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29th May 2024

Been Stellar ‘Scream From New York, NY’: An outstanding debut from Dirty Hit’s latest protégés

Dirty Hit’s newest prospect Been Stellar make their musical debut with the Dan Carey produced ‘Scream From New York, NY’
Been Stellar ‘Scream From New York, NY’: An outstanding debut from Dirty Hit’s latest protégés
Credit: Gabe Long

Been Stellar have been bubbling under for a while now. After finding an underground hit in the form of ‘Fear of Heights’ and releasing a critically acclaimed, self-titled EP, the band are ready to introduce themselves properly, and Scream from New York, NY is the perfect way to do so. Signing with Dirty Hit and joining forces with post-punk producer extraordinaire Dan Carey (known for his work with Squid and black midi, amongst others), they have crafted an extraordinary set of songs inspired by youth, yearning, and New York City.

‘Start Again’ is the album’s opening statement, introducing the band to listeners via vicious guitar riffs and drawling vocals. Early on, it seems that Been Stellar combine the best qualities of UK bands Wunderhorse and L’objectif, yet as the album progresses it becomes evident that they may well be the next Sonic Youth. Melding their New York predecessors’ unconventional, distorted guitar riffs with their own witty and conversational lyricism, vocalist Sam Slocum asks “How many punch drunk surly men does it take to screw a lightbulb in?” before leading into chants of “New York is wasted, start again.”

‘Passing Judgement’, the album’s first single, is sharp yet hypnotic, combining guitarists Skyler Knapp and Nando Dale’s dreamy riffs with Laila Wayans’ ferocious, pounding drum sequence. As the song reaches its climax, every component bursts into crescendo, creating a cacophony of driving percussion and explosive chordophone. Wayans’ unrelenting, driving percussion is the centrepiece of the song’s crescendo, adding to a rich sonic tapestry that is bound to leave listeners entranced.

Credit: Gabe Long

On ‘Pumpkin’, the ode of the album, Slocum declares “I like it when you look both ways to cross the street.” Simple on the surface, this lyric captures the essence of the song: love so pure, so simple yet so all-encompassing that it makes the little things seem so much more significant. The instrumentation here remains soft-toned, combining warm, honeyed guitar with a gentle drumbeat to form a perfect dream-pop cut. Throughout the title track ‘Scream from New York, NY’, it becomes evident that part of this band’s charm comes through Slocum’s unique vocal approach, mirroring the drawling of Thom Yorke on Radiohead’s heavier cuts. “It’s the end of the world, and I feel fine” Slocum pronounces, adding nihilistic, existential undertones that aptly encompass the album’s central themes.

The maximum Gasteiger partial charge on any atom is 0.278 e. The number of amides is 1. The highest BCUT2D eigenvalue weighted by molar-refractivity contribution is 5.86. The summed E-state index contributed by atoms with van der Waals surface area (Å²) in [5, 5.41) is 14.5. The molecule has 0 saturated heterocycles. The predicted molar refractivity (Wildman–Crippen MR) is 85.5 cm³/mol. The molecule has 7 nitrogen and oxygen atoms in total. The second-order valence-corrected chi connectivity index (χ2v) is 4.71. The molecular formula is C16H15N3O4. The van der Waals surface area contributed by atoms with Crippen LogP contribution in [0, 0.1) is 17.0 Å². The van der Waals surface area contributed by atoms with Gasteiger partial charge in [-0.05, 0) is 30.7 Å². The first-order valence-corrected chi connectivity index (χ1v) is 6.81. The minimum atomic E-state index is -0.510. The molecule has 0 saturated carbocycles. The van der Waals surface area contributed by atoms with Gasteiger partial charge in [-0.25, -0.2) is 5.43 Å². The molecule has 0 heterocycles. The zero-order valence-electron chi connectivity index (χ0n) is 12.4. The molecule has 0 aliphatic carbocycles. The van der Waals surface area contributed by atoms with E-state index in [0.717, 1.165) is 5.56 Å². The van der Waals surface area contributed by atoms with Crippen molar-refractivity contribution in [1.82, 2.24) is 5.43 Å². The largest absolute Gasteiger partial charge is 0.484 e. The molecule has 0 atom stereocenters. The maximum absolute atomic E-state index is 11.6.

At its core, ‘Sweet’ functions as a statement of longing, yearning, and love. As the song reaches its three-minute mark, Slocum’s vocals seem to be taken over by a sense of desperation, increasing in both pace and emotion. Here, it could be argued that the band step into dangerous territory: the track certainly wouldn’t sound out of place in a coming-of-age film, and it wouldn’t be a surprise if it were added to demeaning, auto-generated Spotify playlists such as ‘my life is a movie’, yet Been Stellar manage to entirely avoid cliché, infusing the over-cooked trope of youthful yearning with a fresh, euphoric energy that reinforces their brilliance. With its catchy hook and perfectly simple lyrics, ‘Sweet’ is nothing but an earworm, and certainly stands out as a true highlight of the album.

Credit: Gabe Long

‘Can’t Look Away’ and ‘Shimmer’ continue the album with the band’s signature gritty, piercing guitar, while the dream-pop-inspired ‘Takedown’ may come as one of the very few moments in which the album briefly slows down, though this does nothing to harm its quality. ‘All in One’, another single, is nothing short of masterful. It is undeniably a highlight of the album and is possibly one of the greatest, most refreshing songs of the decade, encompassing everything that Been Stellar are and will hopefully come to be. On ‘I Have the Answer’, Slocum begins by vocally mirroring Cigarettes After Sex’s Greg Gonzales, before being almost entirely drowned out by a swelling concoction of instrumentation in a moment of catharsis which aptly closes the album.

Throughout Scream from New York, NY, the production remains markedly polished but sustains the raw authenticity which characterises New York City. Slocum’s lyricism is exceptionally introspective and evocative, while the band’s instrumentation maintains its accessibility yet simultaneously innovates, stimulates, and exhilarates. Been Stellar have undoubtedly crafted the most cohesive debut album of the year so far, flawlessly showcasing their immense potential while constructing an atmospheric world of their own which lingers long after the music fades. This is the sound of a band who know what they’re doing, shaping infectious melodies tinged by nostalgia: it’s hard to believe that this is their debut.

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